Agriculture, U.S. Department of

Agriculture, U.S. Department of   Reference library

Richard C. Sawyer

The Oxford Encyclopedia of the History of American Science, Medicine, and Technology

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Current Version:
2015

...Act of 1914 , which formed the Extension Service as a cooperative program of the USDA and land-grant colleges. The USDA became a cabinet-level department in 1889 . Secretary James Wilson ( 1897–1913 ) oversaw the expansion of scientific work in the bureaus, the establishment of federal experiment stations in new territories such as Hawai‘i and Puerto Rico, and the introduction of new crops and varieties by the “plant explorer” David Fairchild. Henry C. Wallace ( 1921–1923 ) increased the department’s work in agricultural economics, recognizing...

Forest Service, U.S.

Forest Service, U.S.   Reference library

James G. Lewis

The Oxford Encyclopedia of the History of American Science, Medicine, and Technology

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Current Version:
2015

...famine” and calls to protect watersheds for urban and agricultural water supplies. The agency’s research touted the questionable link of “forest influences” to climate moderation and water flow. Congress nonetheless passed the 1891 Forest Reserve Act, which authorized the establishment of forest reservations (renamed “national forests” in 1907 ) from public lands. The use of selective data to shape policy raised the question of the independence of research from administrators’ aims, an issue that remains today. The 1897 Forest Management Act’s declaration...

Physiology

Physiology   Reference library

M. S. Laas

The Oxford Encyclopedia of the History of American Science, Medicine, and Technology

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Current Version:
2015

...medical establishment, his research did not spur further experimental work in the United States. A more significant response came from health reformers, who quickly adopted Beaumont’s tables on the speed of digestion of different foods to validate their own dietetic theories. Beaumont’s work was also integrated into hygiene and physiology textbooks for primary and secondary students from the 1830s to 1900 , so that most students were familiar with it ( Numbers and Orr, 1981 ). Professionalization of American Physiology. After the Civil War, scientists...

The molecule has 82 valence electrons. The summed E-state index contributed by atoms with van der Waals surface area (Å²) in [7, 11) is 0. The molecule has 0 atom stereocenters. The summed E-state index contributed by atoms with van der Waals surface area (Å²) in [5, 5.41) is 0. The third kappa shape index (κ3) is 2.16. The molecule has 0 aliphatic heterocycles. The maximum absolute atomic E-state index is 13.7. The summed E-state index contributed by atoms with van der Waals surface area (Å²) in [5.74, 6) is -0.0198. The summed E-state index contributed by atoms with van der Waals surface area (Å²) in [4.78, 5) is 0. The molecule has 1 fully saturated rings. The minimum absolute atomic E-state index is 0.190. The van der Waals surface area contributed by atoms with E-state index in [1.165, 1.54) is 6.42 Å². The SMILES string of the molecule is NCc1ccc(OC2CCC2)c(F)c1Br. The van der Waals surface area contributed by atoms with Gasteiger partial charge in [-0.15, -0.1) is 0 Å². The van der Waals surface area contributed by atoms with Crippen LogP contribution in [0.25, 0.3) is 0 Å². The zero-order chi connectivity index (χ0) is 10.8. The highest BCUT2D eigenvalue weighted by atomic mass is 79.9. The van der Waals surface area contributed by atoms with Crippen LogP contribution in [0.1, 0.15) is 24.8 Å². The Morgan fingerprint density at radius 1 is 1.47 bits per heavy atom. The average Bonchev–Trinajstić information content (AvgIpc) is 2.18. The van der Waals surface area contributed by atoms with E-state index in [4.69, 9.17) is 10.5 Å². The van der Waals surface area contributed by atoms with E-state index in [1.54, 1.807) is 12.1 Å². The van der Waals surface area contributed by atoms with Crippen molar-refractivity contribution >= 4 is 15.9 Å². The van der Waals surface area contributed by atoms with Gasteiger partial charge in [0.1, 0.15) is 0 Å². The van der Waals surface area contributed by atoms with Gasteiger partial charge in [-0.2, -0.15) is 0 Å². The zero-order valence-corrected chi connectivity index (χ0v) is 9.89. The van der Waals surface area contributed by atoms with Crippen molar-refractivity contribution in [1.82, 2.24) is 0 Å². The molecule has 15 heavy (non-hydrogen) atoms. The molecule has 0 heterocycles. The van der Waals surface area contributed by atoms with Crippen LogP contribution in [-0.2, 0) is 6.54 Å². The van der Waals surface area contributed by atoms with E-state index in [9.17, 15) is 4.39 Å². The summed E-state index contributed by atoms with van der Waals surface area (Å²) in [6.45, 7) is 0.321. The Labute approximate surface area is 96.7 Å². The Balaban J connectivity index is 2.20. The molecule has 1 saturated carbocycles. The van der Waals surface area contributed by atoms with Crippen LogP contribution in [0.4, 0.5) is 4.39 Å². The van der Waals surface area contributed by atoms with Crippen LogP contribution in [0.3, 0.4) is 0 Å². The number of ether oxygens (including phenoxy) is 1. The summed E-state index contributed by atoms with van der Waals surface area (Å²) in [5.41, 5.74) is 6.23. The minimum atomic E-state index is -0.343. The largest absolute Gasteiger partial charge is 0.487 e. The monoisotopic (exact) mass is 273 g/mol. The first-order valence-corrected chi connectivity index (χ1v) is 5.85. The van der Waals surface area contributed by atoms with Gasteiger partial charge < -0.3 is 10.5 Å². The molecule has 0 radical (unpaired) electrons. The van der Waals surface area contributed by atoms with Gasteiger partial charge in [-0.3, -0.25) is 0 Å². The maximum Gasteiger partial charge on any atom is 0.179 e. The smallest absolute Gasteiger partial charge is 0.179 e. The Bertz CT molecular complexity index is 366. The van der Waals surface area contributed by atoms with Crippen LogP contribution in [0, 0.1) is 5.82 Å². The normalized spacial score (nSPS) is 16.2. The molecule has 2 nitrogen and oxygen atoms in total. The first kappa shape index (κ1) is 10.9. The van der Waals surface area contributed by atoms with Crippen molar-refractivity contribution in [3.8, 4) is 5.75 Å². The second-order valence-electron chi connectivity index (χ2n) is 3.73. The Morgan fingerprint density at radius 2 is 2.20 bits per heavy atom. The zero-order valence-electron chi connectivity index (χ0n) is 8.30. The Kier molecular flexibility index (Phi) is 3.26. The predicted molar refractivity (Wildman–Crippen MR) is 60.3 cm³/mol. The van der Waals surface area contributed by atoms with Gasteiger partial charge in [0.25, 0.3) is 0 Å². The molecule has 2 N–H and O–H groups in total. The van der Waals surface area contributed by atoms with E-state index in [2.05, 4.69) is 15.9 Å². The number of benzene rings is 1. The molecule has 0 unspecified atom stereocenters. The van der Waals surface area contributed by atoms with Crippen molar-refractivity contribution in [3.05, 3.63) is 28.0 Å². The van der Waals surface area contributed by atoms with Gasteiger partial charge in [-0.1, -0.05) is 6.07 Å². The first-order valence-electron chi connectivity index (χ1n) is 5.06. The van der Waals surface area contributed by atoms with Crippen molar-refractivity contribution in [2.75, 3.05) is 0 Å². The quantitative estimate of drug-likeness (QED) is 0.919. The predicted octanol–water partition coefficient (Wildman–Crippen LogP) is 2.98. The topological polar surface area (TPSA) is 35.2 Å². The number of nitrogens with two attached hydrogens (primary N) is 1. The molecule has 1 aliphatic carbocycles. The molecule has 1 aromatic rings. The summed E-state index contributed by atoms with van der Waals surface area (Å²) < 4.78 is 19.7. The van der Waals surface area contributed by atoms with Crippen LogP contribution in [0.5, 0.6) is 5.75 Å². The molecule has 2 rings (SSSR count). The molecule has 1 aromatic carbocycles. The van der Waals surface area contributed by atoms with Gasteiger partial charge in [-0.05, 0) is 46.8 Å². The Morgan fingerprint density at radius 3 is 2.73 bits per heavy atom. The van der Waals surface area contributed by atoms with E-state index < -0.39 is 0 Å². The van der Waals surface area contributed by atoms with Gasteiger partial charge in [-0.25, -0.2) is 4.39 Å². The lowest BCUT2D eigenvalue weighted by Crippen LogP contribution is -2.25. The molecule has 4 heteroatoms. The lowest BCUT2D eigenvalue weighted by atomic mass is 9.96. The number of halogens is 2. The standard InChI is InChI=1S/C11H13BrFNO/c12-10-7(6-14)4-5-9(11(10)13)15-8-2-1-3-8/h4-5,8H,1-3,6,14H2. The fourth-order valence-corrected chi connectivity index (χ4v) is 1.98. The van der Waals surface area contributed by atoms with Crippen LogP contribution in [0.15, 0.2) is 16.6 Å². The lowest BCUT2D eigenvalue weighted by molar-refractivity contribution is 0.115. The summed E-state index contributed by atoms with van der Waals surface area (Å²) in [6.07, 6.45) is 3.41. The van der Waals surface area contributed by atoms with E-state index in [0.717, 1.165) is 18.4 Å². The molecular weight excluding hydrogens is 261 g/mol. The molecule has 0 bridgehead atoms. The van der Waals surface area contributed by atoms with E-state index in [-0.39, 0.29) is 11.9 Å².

Physics

Physics   Reference library

Benjamin Wilson and David Kaiser

The Oxford Encyclopedia of the History of American Science, Medicine, and Technology

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Current Version:
2015

...in the earliest decades were focused on subsistence and survival, the establishment of the first colleges and learned societies provided more formal platforms for the growth of natural philosophy in America. Dupree, A. Hunter . Science in the Federal Government: A History of Policies to 1940 . Cambridge, Mass.: Belknap Press of Harvard University Press, 1957. A history of the halting growth of federal support of U.S. science, from the ratification of the Constitution until World War II. Dupree emphasizes the central place of science in the development of...

Social Sciences

Social Sciences   Reference library

Mark C. Smith and Mark Solovey

The Oxford Encyclopedia of the History of American Science, Medicine, and Technology

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Current Version:
2015

...intuitions, and experiences based on fighting past wars had little relevance in the nuclear age. Now, securing the national defense and avoiding a catastrophic nuclear war depended on new techniques of scientific analysis that would ensure the rationality of strategic decision making. These scientific and instrumentalist commitments had roots in the pre–World War II decades and in the experiences of social researchers during World War II. The pervasive presence of those commitments following the war also owed much to the influence of powerful...

Oceanography

Oceanography   Reference library

Craig Biegel